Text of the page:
Doug Weiskopf: Documentary Film About Truffaut On Hitchcock
By Doug Weiskopf
Recently I was watching a 2015 award winning documentary movie, “Hitchcock/Truffaut”, made about Francios Truffaut, French film director, screen writer, actor, and critic about his famous interviews with Alfred Hitchcock, which was based on his classic book on the same subject in 1966. The film included commentary by several noted movie directors, including Martin Scorsese, Wes Anderson, and Paul Schrader.
In both the documentary movie and the book Hitchcock and his long illustrious career in film making was lionized and his influence on several generations of directors was made clear. It was during the long segment on what was perhaps Hitchcock’s finest film, “Vertigo”, that I realized what a master manipulator of audiences the wiley old Alfred truly was, as he has utterly fooled, right up to the present, all of the smart sounding directors and film critics who narrated the Hitchcock documentary.
In his nearly perfect film, “Vertigo”, Hitchcock was able to pull off a monumental magic act of mis-direction by making a figure of worship out of the beautiful Kim Novak character, Madeleine/Judy, who spends most of the movie plotting to murder a woman with the co-conspirator husband by cruelly tricking the severely injured and psychologically damaged Jimmy Stewart as “Scotty”. At the end of the movie, even though the awful truth comes out on Novak’s character we still have, thanks to Hitchcock’s genius, the same lingering adoration for her that “Scotty” does This is despite the fact that in reality she is one of the worst cinematic villains of all time, driving poor “Scotty” to a mental breakdown so severe that he requires a stint in a mental hospital bed listening to piped in Mozart music while having spectacularly colorful on-screen delusions that would later be experienced by persons under the influence of LSD.
In all of the high octane comments the directors make during the Truffaut/Hitchcock documentary I thought they all missed the central point of Stewart’s character in “Vertigo”, who was a severely psychologically damaged ex-police detective who’s on the job trauma from an incident where he hung from a five story rooftop and watched helplessly as a fellow officer fell to his death while trying to rescue him. The experience leaves “Scotty” with a morbid fear of heights called vertigo, which Novak and the husband of the murder victim plan to take full advantage of to commit their heinously perfect crime. “Scotty”, however, was a police detective at heart and could not help himself from solving the crime, as he was so good at from his training and experience, and subconsciously re-enacts the murder, first forcing Judy to dress herself as the victim she portrayed herself as and then walking through the crime itself at the scene of it (he was able to find the vital clue to solving the mystery by noticing a piece of jewelry Judy wore when posing as Madeleine, telling her “never keep souvenirs of a crime”. His obsession, I am convinced, was more towards being a good cop once more than searching for his mysterious true love.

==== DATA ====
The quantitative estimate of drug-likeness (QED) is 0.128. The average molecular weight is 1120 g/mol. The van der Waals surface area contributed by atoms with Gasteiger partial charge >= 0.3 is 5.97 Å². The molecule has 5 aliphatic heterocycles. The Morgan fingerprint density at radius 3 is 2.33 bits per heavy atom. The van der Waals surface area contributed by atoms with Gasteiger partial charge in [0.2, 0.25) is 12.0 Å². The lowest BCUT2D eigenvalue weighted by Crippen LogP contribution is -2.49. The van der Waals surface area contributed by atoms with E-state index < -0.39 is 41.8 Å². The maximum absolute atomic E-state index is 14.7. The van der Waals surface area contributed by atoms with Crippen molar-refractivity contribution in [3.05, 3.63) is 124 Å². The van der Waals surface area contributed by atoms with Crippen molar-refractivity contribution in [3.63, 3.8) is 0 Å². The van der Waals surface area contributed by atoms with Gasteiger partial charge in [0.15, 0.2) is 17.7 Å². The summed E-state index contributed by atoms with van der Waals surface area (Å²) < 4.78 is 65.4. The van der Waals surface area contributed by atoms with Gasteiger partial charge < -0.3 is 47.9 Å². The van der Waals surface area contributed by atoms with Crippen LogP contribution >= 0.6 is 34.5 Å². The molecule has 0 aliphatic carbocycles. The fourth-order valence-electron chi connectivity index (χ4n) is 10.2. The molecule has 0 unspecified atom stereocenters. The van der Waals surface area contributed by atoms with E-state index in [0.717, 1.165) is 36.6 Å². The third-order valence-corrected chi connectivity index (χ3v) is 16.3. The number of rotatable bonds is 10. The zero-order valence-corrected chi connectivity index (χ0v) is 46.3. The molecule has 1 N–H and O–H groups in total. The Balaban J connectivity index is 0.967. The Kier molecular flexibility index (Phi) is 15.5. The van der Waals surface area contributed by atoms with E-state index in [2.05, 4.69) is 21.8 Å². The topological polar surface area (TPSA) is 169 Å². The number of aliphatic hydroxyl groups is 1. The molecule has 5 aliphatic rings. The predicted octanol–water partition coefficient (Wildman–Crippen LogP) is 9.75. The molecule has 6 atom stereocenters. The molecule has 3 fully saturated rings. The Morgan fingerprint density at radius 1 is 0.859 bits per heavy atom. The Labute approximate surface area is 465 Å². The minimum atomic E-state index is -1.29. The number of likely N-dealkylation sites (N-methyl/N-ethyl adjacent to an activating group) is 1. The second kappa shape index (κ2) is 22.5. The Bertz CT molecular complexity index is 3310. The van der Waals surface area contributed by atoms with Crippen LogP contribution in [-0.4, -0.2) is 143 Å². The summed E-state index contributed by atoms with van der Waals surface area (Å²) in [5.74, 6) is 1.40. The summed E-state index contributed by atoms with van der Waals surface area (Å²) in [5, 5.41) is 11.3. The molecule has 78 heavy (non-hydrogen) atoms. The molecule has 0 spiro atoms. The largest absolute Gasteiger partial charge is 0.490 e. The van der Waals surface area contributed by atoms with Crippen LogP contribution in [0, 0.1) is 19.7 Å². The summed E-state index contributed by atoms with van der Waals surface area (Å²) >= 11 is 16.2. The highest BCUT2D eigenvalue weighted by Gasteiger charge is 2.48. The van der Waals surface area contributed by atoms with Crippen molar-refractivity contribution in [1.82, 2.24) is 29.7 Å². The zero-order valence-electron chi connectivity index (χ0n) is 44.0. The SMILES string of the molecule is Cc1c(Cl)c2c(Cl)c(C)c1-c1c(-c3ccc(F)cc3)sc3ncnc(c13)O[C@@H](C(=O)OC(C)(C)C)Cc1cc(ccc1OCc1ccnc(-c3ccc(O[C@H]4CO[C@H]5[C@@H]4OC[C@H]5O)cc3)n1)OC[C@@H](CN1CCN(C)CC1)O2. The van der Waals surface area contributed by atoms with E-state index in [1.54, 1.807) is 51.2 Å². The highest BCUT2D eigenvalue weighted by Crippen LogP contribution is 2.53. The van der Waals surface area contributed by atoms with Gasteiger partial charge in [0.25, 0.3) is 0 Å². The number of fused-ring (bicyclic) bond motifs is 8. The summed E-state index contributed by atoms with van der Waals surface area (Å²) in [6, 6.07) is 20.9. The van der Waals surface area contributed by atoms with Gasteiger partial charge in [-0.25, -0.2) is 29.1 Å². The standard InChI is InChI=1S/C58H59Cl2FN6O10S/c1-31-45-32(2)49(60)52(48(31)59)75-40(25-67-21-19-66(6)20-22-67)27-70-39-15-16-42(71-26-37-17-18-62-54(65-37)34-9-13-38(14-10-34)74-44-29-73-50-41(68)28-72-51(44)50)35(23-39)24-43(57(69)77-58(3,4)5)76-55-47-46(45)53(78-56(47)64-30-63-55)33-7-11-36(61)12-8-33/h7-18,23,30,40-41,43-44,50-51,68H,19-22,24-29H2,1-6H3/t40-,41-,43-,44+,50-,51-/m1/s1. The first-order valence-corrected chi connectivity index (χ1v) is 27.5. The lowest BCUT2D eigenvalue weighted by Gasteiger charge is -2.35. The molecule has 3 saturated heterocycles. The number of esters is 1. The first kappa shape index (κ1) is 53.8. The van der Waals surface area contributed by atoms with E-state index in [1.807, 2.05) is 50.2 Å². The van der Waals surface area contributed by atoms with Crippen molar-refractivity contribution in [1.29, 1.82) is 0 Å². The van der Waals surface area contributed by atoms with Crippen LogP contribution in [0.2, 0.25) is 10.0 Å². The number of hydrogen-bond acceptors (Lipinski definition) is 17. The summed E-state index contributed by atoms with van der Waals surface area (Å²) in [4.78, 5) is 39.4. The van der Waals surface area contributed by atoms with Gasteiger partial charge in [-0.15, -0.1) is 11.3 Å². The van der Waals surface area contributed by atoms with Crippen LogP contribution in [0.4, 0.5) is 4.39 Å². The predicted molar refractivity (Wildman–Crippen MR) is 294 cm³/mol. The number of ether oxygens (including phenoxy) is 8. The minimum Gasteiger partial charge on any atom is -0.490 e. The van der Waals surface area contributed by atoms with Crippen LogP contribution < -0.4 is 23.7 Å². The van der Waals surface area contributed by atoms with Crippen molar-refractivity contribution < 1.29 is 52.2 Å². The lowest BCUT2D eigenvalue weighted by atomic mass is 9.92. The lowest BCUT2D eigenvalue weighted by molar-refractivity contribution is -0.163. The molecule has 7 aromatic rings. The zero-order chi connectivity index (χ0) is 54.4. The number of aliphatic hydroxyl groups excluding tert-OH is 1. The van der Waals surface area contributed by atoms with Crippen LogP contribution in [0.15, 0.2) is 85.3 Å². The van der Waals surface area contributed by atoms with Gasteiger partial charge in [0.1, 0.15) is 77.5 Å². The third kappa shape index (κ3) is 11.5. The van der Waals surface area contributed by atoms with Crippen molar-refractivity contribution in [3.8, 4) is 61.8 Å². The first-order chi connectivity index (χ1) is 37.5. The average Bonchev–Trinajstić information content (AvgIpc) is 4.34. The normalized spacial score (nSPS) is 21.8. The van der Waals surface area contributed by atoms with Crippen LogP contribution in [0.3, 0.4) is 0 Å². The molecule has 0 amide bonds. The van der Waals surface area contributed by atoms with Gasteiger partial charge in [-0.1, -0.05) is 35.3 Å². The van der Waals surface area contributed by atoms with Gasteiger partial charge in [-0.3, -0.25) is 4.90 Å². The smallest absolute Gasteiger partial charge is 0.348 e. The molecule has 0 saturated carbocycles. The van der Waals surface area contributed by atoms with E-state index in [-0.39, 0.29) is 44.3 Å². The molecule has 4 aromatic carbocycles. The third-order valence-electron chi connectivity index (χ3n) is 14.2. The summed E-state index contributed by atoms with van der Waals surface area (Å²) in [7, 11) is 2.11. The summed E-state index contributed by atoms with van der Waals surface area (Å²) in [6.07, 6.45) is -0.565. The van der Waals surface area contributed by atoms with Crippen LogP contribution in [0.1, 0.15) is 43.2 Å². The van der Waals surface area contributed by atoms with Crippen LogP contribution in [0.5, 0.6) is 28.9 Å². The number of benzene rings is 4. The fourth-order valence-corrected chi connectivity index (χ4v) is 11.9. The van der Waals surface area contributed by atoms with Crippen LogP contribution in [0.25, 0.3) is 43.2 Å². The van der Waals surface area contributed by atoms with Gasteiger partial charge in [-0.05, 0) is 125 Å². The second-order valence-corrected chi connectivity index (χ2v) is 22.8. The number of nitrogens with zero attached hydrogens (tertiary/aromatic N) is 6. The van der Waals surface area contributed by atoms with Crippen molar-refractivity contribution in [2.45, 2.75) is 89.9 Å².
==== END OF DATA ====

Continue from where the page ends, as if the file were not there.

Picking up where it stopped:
Hitchcock seduces his “Vertigo” audiences in large part by making full use of the highly talented veteran film composer, Bernard Herrmann, who Truffaut’s documentary makes no mention of, probably because Herrmann and Hitch had a near violent falling out after a long and successful association working on many wonderful films together, Apparently the composer refused to write a pop music score for Hitchcock’s artistic and box office failure, “Torn Curtain” (Herrmann might just have saved the movie if he had been allowed to compose the music his way).
The cinema is unlikely to see the likes of Hitchcock again, unfortunately, as it now relies heavily on computer special effects, which audiences expect to be entertained by with its fast paced violence and deafening sound. There’s not so much room anymore for the kind of film art “Hitch” blessed us with in films like “Vertigo”, which if it were re-made today would probably include “Scotty” involved in a violent car chase through San Francisco while following Madeleine.
I think “Hitch” had the view, which can be seen in nearly every film he directed, especially “Vertigo”, that when it comes to a beautiful woman most all men are born saps.